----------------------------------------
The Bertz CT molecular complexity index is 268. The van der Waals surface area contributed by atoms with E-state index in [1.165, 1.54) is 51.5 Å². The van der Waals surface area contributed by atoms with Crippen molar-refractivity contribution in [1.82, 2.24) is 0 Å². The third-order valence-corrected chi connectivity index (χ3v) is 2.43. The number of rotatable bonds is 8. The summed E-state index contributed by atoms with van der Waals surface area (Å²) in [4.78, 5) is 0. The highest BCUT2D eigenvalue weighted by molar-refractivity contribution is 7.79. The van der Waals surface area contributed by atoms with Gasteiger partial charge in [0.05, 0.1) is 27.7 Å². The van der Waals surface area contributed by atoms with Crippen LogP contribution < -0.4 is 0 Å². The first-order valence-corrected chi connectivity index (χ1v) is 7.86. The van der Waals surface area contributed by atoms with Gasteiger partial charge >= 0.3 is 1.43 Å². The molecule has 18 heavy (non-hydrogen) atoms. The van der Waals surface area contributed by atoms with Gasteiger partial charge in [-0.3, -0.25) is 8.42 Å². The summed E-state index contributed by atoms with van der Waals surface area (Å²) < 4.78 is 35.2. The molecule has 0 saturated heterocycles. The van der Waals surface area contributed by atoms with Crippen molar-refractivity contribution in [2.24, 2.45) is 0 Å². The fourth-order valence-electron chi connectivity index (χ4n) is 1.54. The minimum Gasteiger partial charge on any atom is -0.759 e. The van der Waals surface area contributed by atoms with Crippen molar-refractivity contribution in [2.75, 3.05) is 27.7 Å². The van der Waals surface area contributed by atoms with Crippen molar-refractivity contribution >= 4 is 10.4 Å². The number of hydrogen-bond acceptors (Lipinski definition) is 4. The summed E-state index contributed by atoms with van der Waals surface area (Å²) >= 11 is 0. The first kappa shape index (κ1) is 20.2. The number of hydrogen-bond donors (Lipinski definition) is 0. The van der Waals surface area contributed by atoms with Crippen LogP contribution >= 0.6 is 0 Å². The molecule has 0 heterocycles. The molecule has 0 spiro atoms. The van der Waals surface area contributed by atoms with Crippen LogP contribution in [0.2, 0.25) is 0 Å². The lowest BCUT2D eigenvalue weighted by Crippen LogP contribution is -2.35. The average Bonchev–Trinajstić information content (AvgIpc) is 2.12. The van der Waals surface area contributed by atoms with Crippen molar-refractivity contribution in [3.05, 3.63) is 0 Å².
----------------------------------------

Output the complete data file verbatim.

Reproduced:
The Bertz CT molecular complexity index is 268. The van der Waals surface area contributed by atoms with E-state index in [1.165, 1.54) is 51.5 Å². The van der Waals surface area contributed by atoms with Crippen molar-refractivity contribution in [1.82, 2.24) is 0 Å². The third-order valence-corrected chi connectivity index (χ3v) is 2.43. The number of rotatable bonds is 8. The summed E-state index contributed by atoms with van der Waals surface area (Å²) in [4.78, 5) is 0. The highest BCUT2D eigenvalue weighted by molar-refractivity contribution is 7.79. The van der Waals surface area contributed by atoms with Gasteiger partial charge in [0.05, 0.1) is 27.7 Å². The van der Waals surface area contributed by atoms with Crippen LogP contribution < -0.4 is 0 Å². The first-order valence-corrected chi connectivity index (χ1v) is 7.86. The van der Waals surface area contributed by atoms with Gasteiger partial charge >= 0.3 is 1.43 Å². The molecule has 18 heavy (non-hydrogen) atoms. The van der Waals surface area contributed by atoms with Gasteiger partial charge in [-0.3, -0.25) is 8.42 Å². The summed E-state index contributed by atoms with van der Waals surface area (Å²) < 4.78 is 35.2. The molecule has 0 saturated heterocycles. The van der Waals surface area contributed by atoms with Crippen molar-refractivity contribution in [2.24, 2.45) is 0 Å². The fourth-order valence-electron chi connectivity index (χ4n) is 1.54. The minimum Gasteiger partial charge on any atom is -0.759 e. The van der Waals surface area contributed by atoms with Crippen molar-refractivity contribution in [2.75, 3.05) is 27.7 Å². The van der Waals surface area contributed by atoms with Crippen molar-refractivity contribution >= 4 is 10.4 Å². The number of hydrogen-bond acceptors (Lipinski definition) is 4. The summed E-state index contributed by atoms with van der Waals surface area (Å²) >= 11 is 0. The first kappa shape index (κ1) is 20.2. The number of hydrogen-bond donors (Lipinski definition) is 0. The van der Waals surface area contributed by atoms with Crippen LogP contribution >= 0.6 is 0 Å². The molecule has 0 heterocycles. The molecule has 0 spiro atoms. The van der Waals surface area contributed by atoms with Crippen LogP contribution in [0.2, 0.25) is 0 Å². The lowest BCUT2D eigenvalue weighted by Crippen LogP contribution is -2.35. The average Bonchev–Trinajstić information content (AvgIpc) is 2.12. The van der Waals surface area contributed by atoms with Crippen molar-refractivity contribution in [3.05, 3.63) is 0 Å².